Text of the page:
It is that time of year again when the blackberries turn a beautiful purple and my children start filling up cups and containers whenever they can.
They seem to get a real pleasure from finding ripe berries and of course picking them. Some are eaten straight from the bush but many are ‘collected’.
Of course I am not complaining. This means loads of vitamins, picked from a bush by the kids so they will actually want to eat them. On top of that, its organic and free!
Making jam with kids – What berries to use?
We like foraging as a family. So most often we use blackberries as they are easy to find, recognise and pick. Sometimes we use damson, which are a plum like fruit.
Other times of year we use frozen fruit which you can buy in any large supermarket. You can then mix the fruit as well. We often use strawberries with raspberries or with blackberries. But you can experiment with this and to be honest, I think all berries go nice together!
Making jam with kids – Where to find berries in nature?
The berry picking season is in full swing at the end of summer.
Many berry bushes are found in the hedgerows along paths and lanes. You might be able to find blackberries, damson, wild strawberries and sometimes plums.
Read more on foraging here: Foraging with Kids – a Great Starter Guide
Making jam with kids
When we have enough berries we wash them and put them in a pot with a tiny bit of water. I normally add just enough water to cover the bottom layer of berries in the pot.
Bring the berries to the boil, then turn to low and leave to simmer for about 10 minutes (or until the berries are soft).
We then add some sugar to sweeten the jam. I recommend to taste the berries first as some are sweeter than others. Strawberries might be fine for example, while blackberries tend to be more sour. We use the taste test here to decide how much sugar to use. This makes it more interacting and fun for the children too.
If the fruit we used have pips, we put the mixture through the sieve and push it down with the back of a spoon. My children love this part of the jam making process! Probably because it can become messy and there is lots of chance for ‘taste testing’ the jam!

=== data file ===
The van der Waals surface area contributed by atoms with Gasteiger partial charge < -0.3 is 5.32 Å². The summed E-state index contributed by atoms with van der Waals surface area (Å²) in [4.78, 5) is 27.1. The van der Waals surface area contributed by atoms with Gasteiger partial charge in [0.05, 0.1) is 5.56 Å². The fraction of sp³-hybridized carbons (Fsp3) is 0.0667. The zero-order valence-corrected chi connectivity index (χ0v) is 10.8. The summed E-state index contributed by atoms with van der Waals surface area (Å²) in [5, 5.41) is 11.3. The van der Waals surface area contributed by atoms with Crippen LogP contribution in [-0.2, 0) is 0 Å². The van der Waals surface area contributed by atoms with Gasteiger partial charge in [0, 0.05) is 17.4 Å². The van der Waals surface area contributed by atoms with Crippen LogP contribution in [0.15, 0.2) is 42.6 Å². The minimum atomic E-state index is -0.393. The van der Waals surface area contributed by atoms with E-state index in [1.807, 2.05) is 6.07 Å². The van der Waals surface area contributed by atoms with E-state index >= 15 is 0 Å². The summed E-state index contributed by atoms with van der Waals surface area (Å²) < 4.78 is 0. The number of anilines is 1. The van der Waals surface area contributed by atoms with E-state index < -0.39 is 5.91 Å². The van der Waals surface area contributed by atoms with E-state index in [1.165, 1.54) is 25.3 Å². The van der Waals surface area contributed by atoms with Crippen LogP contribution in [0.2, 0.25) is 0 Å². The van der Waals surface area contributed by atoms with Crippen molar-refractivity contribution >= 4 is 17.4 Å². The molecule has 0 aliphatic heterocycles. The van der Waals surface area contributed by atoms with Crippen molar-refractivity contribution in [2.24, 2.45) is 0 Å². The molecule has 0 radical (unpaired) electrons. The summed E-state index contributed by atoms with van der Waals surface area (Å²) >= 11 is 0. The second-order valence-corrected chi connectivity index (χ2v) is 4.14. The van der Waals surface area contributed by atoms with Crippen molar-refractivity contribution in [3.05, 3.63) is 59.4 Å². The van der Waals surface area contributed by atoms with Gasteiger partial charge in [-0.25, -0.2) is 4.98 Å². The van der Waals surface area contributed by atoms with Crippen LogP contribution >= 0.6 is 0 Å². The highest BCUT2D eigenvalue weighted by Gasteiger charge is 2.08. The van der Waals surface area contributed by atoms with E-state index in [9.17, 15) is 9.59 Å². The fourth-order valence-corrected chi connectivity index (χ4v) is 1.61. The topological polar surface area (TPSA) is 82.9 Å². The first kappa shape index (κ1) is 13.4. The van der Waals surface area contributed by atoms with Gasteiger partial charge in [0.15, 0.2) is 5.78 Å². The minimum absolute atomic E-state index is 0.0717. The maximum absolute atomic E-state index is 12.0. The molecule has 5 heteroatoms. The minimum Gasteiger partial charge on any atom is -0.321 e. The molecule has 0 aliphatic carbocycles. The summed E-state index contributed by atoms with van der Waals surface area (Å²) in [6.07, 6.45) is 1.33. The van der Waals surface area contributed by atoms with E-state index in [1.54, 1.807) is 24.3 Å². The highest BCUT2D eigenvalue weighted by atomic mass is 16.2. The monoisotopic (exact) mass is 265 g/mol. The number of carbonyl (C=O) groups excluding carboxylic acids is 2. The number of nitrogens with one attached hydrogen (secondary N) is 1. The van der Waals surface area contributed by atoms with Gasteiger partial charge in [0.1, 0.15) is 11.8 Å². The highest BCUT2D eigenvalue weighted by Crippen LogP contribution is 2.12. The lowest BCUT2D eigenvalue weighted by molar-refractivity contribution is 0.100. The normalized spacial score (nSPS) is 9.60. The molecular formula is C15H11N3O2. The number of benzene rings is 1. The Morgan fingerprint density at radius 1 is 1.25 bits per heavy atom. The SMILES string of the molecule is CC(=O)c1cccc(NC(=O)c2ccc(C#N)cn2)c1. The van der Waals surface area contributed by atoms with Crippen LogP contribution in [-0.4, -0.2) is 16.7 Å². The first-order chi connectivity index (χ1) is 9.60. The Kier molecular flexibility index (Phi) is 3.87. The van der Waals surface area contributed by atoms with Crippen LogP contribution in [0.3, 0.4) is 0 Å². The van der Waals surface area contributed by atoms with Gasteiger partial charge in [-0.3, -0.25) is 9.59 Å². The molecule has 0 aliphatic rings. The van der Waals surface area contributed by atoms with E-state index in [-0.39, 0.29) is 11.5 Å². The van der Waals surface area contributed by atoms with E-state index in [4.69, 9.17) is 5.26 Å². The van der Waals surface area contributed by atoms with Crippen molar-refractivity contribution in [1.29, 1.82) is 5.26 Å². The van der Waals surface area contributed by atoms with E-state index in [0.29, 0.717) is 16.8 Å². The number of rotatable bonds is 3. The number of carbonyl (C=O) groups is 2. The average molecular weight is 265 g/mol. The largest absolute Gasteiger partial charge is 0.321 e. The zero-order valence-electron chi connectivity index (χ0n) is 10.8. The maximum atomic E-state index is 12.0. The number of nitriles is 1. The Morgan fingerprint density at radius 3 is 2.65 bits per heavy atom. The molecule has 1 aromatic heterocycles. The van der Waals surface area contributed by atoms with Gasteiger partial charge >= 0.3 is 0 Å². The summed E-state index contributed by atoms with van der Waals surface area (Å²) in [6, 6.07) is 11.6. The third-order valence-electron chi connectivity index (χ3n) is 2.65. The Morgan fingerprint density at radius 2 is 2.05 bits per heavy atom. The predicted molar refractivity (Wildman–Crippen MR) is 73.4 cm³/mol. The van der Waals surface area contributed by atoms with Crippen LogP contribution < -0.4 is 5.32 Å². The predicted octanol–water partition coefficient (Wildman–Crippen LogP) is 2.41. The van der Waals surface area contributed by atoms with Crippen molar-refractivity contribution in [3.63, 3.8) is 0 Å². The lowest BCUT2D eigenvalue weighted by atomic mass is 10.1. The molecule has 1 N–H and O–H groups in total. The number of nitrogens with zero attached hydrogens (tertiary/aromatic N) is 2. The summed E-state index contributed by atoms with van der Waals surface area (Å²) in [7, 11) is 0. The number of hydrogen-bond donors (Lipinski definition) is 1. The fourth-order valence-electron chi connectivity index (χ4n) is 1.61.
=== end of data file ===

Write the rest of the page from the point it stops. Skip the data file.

Some recipes use thickeners for the jam. To be honest, I like to keep things simple with everyday items so we can make it whenever we want.
NOTE: Should you have used too much water – no worries – we have done this often. Instead of jam, you have made yourself a cordial! Use it like squash, or for a more festive alternative use sparkling water or lemonade.
Making jam with kids – What do we eat the jam with?
The freshly made jam does never lasts long in our house. The longest it ever lasted was when the kids made ice creams with them. And only because they had to wait for the ice creams to set!
To make ice creams use the plastic popsicle moulds and fill these directly with the jam or alternatively mix the jam with yoghurt. My children like filling the ice cream holders and create their signature ice creams by creating layers with jam and yoghurt.
Often we just eat the jam with plain natural yoghurt. Making our own fruit yoghurt full of vitamins and minerals and a fraction of the sugar!
Tip: If you layer the yoghurt and jam in a glass, it makes a great desert for those special occasions! (see image above)
As always, please let me know in the comments below how your jam making went! What fruit did you use and did your children enjoy the activity?
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